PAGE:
Jan. 24—Brad Wheeler Age: 68 Occupation: Retired teacher, coach and administrator Family: Wife, Kathy; sons Zach and Seth Hometown: Utica, NY City of residence: Powder Springs Education: Undergraduate, Berry College, Health and Physical Education; Master's, Jacksonville State University, School Administration Party affiliation: Republican
MARIETTA — Brad Wheeler is no stranger to leading the Cobb County School District.
A retired coach, educator and administrator who spent his career with the Cobb, Cherokee and Paulding school districts, Wheeler is entering his 11th year on the Cobb Board of Education.
This year marks the third time he has served as board chairman, most recently in 2020.
Uniting a divided board
Wheeler, a Republican, is leading a board that has seen a bitter partisan divide in recent years, with the Republican majority voting one way and the Democrats voting another. After last year's elections, the split continues (as seen in the vote for chair), with two new Democrats elected to replace two that stepped down: Becky Sayler and Nichelle Davis.
A coach of various sports teams during his time as an educator, Wheeler said the change in players on a team is similar to that of the board.
"Previous other boards that I've been on, too, it's the same thing, the boards are who the people are, how they work with each other," he said. "It's not the same team, but you can still work together to achieve whatever your goal is."
Division on the board has become the norm over the last four years. The 4-3 split has been particularly pronounced during debates on hot-button issues, such as school safety, Superintendent Chris Ragsdale's contract, redistricting and teaching about race in the classroom. Wheeler said every board member's voice should be heard, and that he would be listening to all perspectives as chair.
Already, Wheeler has shown a willingness to reach across the aisle. Wheeler appointed the senior Democrat on the board, Leroy Tre' Hutchins, to be the board liaison to the district's Facilities and Technology Committee. Hutchins was a student at Pebblebrook High School when Wheeler worked there as a coach and teacher from 1984-2001.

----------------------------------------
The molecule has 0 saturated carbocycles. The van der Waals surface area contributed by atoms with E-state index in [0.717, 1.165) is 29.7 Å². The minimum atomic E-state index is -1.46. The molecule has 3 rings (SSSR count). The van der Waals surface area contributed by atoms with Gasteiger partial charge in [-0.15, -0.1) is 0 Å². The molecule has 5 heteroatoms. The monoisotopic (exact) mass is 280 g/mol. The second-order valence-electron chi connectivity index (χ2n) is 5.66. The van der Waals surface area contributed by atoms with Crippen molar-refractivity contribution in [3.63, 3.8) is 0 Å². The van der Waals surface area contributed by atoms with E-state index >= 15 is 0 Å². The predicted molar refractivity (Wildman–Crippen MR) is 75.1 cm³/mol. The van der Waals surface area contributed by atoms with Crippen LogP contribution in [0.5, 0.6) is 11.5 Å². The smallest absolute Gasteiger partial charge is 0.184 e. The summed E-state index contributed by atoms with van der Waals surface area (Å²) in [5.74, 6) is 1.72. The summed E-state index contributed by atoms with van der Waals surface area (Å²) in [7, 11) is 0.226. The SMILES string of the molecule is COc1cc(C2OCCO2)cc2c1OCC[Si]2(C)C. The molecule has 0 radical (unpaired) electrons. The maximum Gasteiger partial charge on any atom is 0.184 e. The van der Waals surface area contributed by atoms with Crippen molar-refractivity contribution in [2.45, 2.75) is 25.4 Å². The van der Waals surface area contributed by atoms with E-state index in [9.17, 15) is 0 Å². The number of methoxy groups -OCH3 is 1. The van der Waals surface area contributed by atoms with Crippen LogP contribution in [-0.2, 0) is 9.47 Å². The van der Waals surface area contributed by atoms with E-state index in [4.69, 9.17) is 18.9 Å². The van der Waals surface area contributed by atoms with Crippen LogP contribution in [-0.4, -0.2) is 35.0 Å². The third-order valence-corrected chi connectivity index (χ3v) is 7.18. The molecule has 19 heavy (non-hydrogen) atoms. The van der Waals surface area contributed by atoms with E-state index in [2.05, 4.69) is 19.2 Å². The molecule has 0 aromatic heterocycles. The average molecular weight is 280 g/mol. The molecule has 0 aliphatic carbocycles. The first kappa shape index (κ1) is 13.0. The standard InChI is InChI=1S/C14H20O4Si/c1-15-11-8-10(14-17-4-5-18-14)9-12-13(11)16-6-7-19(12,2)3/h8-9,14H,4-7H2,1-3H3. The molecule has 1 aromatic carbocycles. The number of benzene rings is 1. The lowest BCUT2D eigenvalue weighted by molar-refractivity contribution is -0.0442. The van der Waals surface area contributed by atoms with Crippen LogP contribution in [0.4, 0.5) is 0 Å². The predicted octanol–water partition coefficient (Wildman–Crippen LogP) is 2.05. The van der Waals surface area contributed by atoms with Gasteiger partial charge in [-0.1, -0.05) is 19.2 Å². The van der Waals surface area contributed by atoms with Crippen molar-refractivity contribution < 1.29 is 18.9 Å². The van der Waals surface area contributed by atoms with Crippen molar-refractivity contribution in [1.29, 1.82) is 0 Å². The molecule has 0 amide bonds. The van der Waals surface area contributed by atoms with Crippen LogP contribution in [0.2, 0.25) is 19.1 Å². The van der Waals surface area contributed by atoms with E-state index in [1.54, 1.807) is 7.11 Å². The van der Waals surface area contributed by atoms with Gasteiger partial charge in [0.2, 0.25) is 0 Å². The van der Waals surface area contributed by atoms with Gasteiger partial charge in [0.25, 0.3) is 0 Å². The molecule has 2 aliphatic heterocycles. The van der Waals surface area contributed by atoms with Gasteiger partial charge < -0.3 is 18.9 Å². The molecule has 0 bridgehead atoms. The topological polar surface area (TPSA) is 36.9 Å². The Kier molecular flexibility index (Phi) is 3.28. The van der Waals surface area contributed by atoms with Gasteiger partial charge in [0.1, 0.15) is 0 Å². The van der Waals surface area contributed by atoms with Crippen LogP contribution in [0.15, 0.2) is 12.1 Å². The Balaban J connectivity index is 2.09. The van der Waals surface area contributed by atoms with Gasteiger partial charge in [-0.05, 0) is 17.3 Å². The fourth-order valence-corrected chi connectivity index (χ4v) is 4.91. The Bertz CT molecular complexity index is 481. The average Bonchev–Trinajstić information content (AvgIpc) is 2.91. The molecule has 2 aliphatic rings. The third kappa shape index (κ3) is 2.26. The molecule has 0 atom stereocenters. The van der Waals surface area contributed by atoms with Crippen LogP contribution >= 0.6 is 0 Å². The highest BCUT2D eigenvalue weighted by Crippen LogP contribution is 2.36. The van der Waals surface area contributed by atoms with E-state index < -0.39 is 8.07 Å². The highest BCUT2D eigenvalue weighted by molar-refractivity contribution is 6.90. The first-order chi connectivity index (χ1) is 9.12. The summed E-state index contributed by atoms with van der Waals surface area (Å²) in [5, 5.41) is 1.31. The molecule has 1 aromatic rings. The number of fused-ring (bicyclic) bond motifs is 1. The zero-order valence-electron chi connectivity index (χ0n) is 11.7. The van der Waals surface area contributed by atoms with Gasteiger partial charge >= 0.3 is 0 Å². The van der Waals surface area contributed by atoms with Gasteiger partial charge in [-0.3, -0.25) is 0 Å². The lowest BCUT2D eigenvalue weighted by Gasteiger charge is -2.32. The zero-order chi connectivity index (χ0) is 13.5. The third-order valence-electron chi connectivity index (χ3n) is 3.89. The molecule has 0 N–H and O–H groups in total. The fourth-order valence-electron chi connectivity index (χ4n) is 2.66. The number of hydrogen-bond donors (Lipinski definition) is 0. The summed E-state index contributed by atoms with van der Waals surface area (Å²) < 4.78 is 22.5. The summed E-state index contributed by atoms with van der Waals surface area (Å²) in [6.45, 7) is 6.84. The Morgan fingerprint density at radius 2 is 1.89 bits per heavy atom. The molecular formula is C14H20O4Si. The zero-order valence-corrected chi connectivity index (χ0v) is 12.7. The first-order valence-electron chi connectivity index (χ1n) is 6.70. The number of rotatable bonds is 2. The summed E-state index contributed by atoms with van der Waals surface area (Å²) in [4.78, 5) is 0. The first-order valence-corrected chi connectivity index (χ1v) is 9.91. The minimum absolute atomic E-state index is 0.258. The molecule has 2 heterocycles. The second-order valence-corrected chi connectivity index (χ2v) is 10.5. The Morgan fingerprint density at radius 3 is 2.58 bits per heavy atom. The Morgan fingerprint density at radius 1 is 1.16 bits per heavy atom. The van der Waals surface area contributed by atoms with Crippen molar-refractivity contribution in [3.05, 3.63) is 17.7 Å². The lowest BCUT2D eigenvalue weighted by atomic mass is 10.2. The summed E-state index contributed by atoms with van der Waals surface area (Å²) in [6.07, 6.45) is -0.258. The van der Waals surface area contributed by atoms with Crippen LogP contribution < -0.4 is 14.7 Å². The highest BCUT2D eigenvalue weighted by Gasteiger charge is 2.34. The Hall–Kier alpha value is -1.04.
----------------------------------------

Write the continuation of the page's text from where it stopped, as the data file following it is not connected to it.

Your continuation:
"I look forward to the collaboration. We're already starting to see some of those things take place as board members, and I'm looking forward to that being further established throughout the year," Hutchins said.
Hutchins said he and Wheeler had developed a rapport long before Hutchins was elected to the school board, something that has not changed since elected office, "despite what the narrative may be."
With that relationship already in place, Hutchins is hopeful it will be expanded upon this year with Wheeler at the board's helm.
That hope also stems from Wheeler's willingness to listen to opposing viewpoints and find common ground in polarizing territory, according to Hutchins.
"Brad Wheeler is fair and open to communication and collaboration so with that, I think we're going to have a very successful year as we move forward to address the concerns of all board members," Hutchins said.
Jeff Hubbard, president of the Cobb County Association of Educators, echoed Hutchins, praising Wheeler's "very quiet and deliberative manner.
"He is going to be seeking out all voices on the issues before moving forth," Hubbard said. "That also goes back to his career as an educator, making sure that all of the professionals' voices are heard, and so we're excited to see what he's gonna bring to the board as the chair."
Diverse wants, diverse needs
Wheeler said the seven communities, or posts, represented by each school board member are unique.
"They have different wants and needs, and that's one of the things you learn when you come on the board — how big this operation is," he said.
The students that comprise these seven posts are also unique, Wheeler said, and while college prep should be a priority for the district, so should improving and expanding upon the district's career, technical and agricultural education offerings.
"I'm a big supporter of our career tech programs. I'd like to see that expanded, because those kids are job-ready now," Wheeler said.
Wheeler said the board's two biggest roles are approving the district's budget and any policy changes proposed by Ragsdale and his staff. Thus, he added, those would remain his priorities for the new year.
He also discussed his stance on a number of controversial issues raised at board meetings.
One is "No Place for Hate," an Anti-Defamation League program for schools that focuses on fighting bullying and bias. The program was removed from Cobb schools shortly after a party-line vote in 2021 to ban critical race theory in the district, Rabbi Larry Sernovitz of Temple Kol Emeth said at the time.